A controversial Intelligent-Design advocate William A. Dembski addressed a forum on ID theory on the campus of Southern Baptist Theological Seminary (SBTS), on March 23.
The forum, entitled "Darwinism and the Church: a Conversation on Intelligent Design and Cultural Engagement," taught that some features of the natural world are best explained as the products of an intelligent cause rather than naturalistic evolution.
"These issues of Intelligent Design and creation really cut to the heart of worldviews, what we are about, how we're putting life together and what's ultimately meaningful, what morality is based on," Dembski said, according to Towers Online.
Dembski, who currently serves as associate research professor in the conceptual foundations of science at Baylor University, is expected to take a new post at the new Center of Science and Theology at SBTS this coming June as Carl F.H. Henry Professor of Science and Theology.
Dembski said he looks forward to serving at Southern because of the seminary's willingness to sponsor Intelligent Design research as a legitimate scientific enterprisean attitude that some Christian colleges and universities do not share because they believe embracing intelligent design will compromise their status in the academic world, according to Towers.
Dembski has formerly served as the director of the Michael Polanyi Center for Complexity, Information, and Design at Baylor until October 2000, shortly after a controversy reportedly caused by his promotion of intelligent-design.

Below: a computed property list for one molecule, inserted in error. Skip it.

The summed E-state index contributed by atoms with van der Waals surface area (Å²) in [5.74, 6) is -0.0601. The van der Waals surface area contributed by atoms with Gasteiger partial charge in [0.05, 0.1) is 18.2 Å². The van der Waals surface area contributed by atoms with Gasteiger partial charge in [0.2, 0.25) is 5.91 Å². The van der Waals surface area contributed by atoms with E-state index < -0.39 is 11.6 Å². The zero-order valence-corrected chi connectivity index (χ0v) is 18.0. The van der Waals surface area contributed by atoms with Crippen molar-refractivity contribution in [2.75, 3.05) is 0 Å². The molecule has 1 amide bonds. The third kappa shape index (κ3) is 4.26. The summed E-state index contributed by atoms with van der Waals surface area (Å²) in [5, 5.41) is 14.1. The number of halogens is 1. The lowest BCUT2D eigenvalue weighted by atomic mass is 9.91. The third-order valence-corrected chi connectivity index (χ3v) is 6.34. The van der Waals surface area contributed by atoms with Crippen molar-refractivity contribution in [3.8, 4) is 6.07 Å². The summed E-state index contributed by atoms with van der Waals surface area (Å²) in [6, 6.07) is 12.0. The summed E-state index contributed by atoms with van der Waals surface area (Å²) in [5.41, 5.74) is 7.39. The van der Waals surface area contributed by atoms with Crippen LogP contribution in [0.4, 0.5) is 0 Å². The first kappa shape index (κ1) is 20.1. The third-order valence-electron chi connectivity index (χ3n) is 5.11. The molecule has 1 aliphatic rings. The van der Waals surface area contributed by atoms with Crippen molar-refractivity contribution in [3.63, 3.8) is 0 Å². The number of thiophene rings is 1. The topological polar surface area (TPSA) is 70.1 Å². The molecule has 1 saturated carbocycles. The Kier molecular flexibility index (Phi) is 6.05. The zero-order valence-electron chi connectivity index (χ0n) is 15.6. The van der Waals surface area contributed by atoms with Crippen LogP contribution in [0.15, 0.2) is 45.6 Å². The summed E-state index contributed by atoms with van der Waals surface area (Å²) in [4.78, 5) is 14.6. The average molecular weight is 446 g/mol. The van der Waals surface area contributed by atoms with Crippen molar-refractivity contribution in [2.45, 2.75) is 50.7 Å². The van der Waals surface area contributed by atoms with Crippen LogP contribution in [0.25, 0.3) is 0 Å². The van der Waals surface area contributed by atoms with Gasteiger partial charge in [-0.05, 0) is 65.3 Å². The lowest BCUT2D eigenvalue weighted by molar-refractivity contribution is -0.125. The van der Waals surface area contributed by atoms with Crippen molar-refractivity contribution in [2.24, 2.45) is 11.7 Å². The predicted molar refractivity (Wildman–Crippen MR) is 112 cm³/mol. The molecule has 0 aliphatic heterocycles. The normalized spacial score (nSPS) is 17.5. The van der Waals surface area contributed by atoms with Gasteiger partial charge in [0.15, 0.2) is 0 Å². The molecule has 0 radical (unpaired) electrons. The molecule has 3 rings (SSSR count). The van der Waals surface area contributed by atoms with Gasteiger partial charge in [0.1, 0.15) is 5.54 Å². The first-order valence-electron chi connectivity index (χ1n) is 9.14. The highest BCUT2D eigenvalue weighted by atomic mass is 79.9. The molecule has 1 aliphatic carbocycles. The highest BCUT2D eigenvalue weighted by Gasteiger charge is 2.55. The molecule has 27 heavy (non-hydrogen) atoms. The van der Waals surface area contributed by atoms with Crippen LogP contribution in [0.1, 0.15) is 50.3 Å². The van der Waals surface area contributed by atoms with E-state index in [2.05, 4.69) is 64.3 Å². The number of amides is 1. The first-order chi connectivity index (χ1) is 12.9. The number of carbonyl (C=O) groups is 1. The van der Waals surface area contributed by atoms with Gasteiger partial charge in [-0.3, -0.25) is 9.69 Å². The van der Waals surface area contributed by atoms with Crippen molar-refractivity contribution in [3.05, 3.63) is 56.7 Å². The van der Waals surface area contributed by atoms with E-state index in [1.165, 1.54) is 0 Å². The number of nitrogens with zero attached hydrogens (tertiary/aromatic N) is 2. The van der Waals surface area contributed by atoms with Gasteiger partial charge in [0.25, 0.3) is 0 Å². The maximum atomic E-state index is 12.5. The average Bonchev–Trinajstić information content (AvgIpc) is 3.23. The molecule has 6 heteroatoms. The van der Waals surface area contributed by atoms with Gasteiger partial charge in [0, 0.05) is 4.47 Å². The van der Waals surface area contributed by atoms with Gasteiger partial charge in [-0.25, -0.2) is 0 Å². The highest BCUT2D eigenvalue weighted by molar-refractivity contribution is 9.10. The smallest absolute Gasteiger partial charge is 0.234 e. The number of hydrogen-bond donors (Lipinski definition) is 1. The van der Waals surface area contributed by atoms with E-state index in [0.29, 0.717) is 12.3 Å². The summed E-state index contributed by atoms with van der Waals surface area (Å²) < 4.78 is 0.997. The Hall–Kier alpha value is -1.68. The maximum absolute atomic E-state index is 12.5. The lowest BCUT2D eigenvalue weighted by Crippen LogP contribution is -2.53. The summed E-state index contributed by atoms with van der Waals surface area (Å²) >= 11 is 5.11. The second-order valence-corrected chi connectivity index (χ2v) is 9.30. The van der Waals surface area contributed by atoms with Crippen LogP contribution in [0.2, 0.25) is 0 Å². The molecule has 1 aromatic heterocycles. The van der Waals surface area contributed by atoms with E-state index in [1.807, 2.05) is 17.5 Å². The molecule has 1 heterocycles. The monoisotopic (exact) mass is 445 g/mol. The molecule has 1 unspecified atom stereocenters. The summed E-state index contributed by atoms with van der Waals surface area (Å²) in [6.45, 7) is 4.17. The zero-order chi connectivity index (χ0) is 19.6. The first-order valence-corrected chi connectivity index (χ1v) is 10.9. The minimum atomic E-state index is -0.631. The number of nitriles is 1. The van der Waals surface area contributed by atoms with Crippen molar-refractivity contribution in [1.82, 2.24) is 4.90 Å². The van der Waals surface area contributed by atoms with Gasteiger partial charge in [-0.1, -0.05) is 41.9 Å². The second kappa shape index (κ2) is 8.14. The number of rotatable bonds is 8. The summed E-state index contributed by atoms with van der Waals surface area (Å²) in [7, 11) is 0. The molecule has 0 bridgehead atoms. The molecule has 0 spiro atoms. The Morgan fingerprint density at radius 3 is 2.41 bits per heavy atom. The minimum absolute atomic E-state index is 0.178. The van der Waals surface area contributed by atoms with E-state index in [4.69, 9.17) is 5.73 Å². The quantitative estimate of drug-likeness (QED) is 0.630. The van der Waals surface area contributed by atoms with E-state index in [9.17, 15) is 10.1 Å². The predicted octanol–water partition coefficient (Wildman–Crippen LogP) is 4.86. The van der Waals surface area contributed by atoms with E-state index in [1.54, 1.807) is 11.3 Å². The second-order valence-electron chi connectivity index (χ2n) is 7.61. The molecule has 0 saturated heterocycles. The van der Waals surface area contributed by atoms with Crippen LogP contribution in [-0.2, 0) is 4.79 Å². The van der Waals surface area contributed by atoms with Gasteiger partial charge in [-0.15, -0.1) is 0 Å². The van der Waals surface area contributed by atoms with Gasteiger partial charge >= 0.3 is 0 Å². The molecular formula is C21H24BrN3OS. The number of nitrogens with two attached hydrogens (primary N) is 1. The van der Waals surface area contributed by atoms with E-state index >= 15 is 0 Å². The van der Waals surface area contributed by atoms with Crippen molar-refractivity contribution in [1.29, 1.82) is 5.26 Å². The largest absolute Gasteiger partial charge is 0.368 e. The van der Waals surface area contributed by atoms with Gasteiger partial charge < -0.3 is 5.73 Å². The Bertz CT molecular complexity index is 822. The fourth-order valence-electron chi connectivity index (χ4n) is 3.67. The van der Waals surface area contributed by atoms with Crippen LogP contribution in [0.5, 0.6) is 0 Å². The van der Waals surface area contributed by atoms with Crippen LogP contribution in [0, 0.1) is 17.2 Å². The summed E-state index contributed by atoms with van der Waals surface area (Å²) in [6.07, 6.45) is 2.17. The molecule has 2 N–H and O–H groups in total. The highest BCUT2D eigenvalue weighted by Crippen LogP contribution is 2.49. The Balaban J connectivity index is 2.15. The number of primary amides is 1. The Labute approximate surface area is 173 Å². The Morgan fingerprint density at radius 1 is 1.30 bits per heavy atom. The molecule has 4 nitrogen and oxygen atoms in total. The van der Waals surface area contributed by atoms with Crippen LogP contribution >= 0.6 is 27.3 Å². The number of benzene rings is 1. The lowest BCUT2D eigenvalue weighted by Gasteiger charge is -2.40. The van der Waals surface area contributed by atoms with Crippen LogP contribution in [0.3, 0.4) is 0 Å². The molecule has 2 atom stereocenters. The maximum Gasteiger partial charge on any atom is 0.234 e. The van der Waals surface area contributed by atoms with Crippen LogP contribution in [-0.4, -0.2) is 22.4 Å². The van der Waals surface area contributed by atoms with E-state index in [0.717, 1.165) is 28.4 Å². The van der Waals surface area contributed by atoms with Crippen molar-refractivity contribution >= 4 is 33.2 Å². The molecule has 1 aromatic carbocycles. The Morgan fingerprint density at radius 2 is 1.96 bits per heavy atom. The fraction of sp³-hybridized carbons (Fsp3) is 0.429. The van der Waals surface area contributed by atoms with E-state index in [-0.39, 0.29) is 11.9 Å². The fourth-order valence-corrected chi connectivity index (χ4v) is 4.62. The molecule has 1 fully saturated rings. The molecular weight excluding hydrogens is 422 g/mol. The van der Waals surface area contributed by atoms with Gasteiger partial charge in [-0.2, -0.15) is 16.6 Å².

"Even many Christians who have been raised and indoctrinated in a secular mindset will say, 'Look, we're just going to have to accept the science of the day and try to make our peace with it theologically,'" he said. "And there is no peace theologically ultimately with this view (Darwinian evolution). But they accept it, and so this idea of Intelligent Design becomes very threatening."
Dembski contends that the first goal of ID is to "demonstrate the inadequacy of Darwinian evolution as an explanation of the origin of the universe."
He sugested that one of the chief methods disproving darwinism is to demonstrate the weakness of the scientific evidence that is presented in support of Darwinian evolution in many school classrooms.
"Evolutionary theory is in such a weak position that it shouldn't be taught at all in this grand global sense," Dembski said. "If you want to say natural selection operates in accounting for antibiotic resistance in bacteria you can make a case there. But if you are going to try to say that's how you get bacteria, insects, all this in the first place, that's a huge extrapolation. The theory doesn't support that."
In addition to offering a critique of Darwinian evolution, Intelligent Design proposes alternative theories about the origin of the universe, according to Dembski. These alternative theories argue that a designer must have fashioned the complex biological and physical mechanisms humans observe in the world, he said.
Although much of the scientific community views Intelligent Design with disdain, according to Dembski, as many as 90 percent of Americans "are favorably disposed" to the idea.
He continued saying that because naturalism has influenced a variety of fields such as science, philosophy, business, and economics, Christians must be prepared to combat the naturalistic worldview in every arena of life.
One of the most effective ways to battle naturalism is to use Intelligent Design to challenge the basic assumptions of Darwinian evolution, he said.
"Intelligent Design is pressing that you can't get [the design of the universe] without intelligence."